CHARLOTTE, N.C. (AP) -Ty Lawson got the ball beyond the 3-point arc and reset the offense as the shot clock wound down. North Carolina desperately needed a basket to hold off Louisville's second-half push and keep themselves on course for the Final Four.
It used to be an iffy scenario for a team that struggled to close out games a year ago. But this season, the Tar Heels have found ways to win the tough ones - from Tyler Hansbrough's clutch jumpers to beat the Cardinals on Saturday night to last-second baskets and final-play defensive stops during the regular season.
``The team continued to show that when we need to dig deeper, when we needed to play better, we needed to play harder and we needed to play smarter, we did it,'' junior Marcus Ginyard said after an 83-73 win in the East Regional championship. ``That just shows how good this team really is, how when we get into those situations, we always get ourselves out.''
No one has questioned North Carolina (36-2), the NCAA tournament's No. 1 overall seed, when it comes to talent. But the Tar Heels came into the year with a resume full of shaky late-game performances from last season, most notably a second-half collapse against Georgetown that sent the Hoyas to the Final Four.
In that game, the Tar Heels missed 22 of 23 shots to let an 11-point lead slip away in the 96-84 overtime loss. The Tar Heels also lost four of six games decided by six or fewer points during the regular season. Key contributors such as Lawson, Wayne Ellington and Deon Thompson were freshmen then, while Hansbrough was a sophomore who hadn't even made it past the tournament's second round.
Now, as they prepare to face the Kansas-Davidson winner in San Antonio, the Tar Heels look like they have grown up. They are 3-0 in overtime and 6-1 in games decided by six or fewer points, including a pair of wins on buzzer-beating shots. Their only loss came when they allowed Maryland to score the go-ahead layup in the final seconds and Hansbrough missed a 3 at the buzzer in an 82-80 defeat in January.
They've also shown enough late-game toughness to turn some close scores into comfortable margins, including holding Duke scoreless for the final 5 1/2 minutes to win 76-68 at Cameron Indoor Stadium in the regular-season finale.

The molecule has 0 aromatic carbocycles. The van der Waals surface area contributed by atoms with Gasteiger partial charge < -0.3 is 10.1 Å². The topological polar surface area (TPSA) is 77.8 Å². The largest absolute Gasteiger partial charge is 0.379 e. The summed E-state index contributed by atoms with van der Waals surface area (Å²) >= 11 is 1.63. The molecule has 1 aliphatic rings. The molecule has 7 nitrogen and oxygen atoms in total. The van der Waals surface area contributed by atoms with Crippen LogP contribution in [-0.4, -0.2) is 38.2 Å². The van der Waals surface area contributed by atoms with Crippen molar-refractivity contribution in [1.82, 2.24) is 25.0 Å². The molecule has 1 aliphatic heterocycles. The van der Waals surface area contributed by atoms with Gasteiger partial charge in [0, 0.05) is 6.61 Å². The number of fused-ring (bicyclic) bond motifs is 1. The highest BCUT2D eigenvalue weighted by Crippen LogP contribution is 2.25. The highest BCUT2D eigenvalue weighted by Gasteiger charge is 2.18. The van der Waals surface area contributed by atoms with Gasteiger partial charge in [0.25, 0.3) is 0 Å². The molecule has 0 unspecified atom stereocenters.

``They are focused young men,'' coach Roy Williams said. ``They are tough kids. We still don't guard people as well as I would like for us to guard by any means.''
Still, he can't argue with the results.
They edged Davidson 72-68 here to open the season. In January, they rallied from a seven-point deficit in the final 2 1/2 minutes of regulation and used Ellington's buzzer-beating 3 to win at Clemson 90-88 in overtime. Three games later, they blocked a shot on the final play to beat Georgia Tech 83-82 on the road.
The Tar Heels also rallied from 11 down with three minutes left in regulation to beat Clemson in double overtime without an injured Lawson the next month. Then, in the Atlantic Coast Conference tournament semifinals, Hansbrough hit a jumper from the right corner with less than a second left to beat Virginia Tech 68-66.
In Saturday's regional final, they again found themselves trying to hold off a Big East team in the second half of a game they once firmly controlled. But this time, North Carolina came through, with Lawson hitting a key 3-pointer with about 5 minutes left followed by a pair of jumpers from Hansbrough over 6-foot-11 David Padgett.
They ended up with their fourth straight double-digit margin of victory in the NCAA tournament. But the Tar Heels are quick to point out that they have been in close games all season and that they aren't going to make the same mistakes down the stretch that haunted them in 2007.
``(Georgetown) made a run at us and we kind of went into a shell and stopped attacking,'' Ellington said. ``This year, we kept attacking, Tyler made some huge shots and we got some big-time stops on defense.
``We've been there before many times and we know what it takes to pull it out.''

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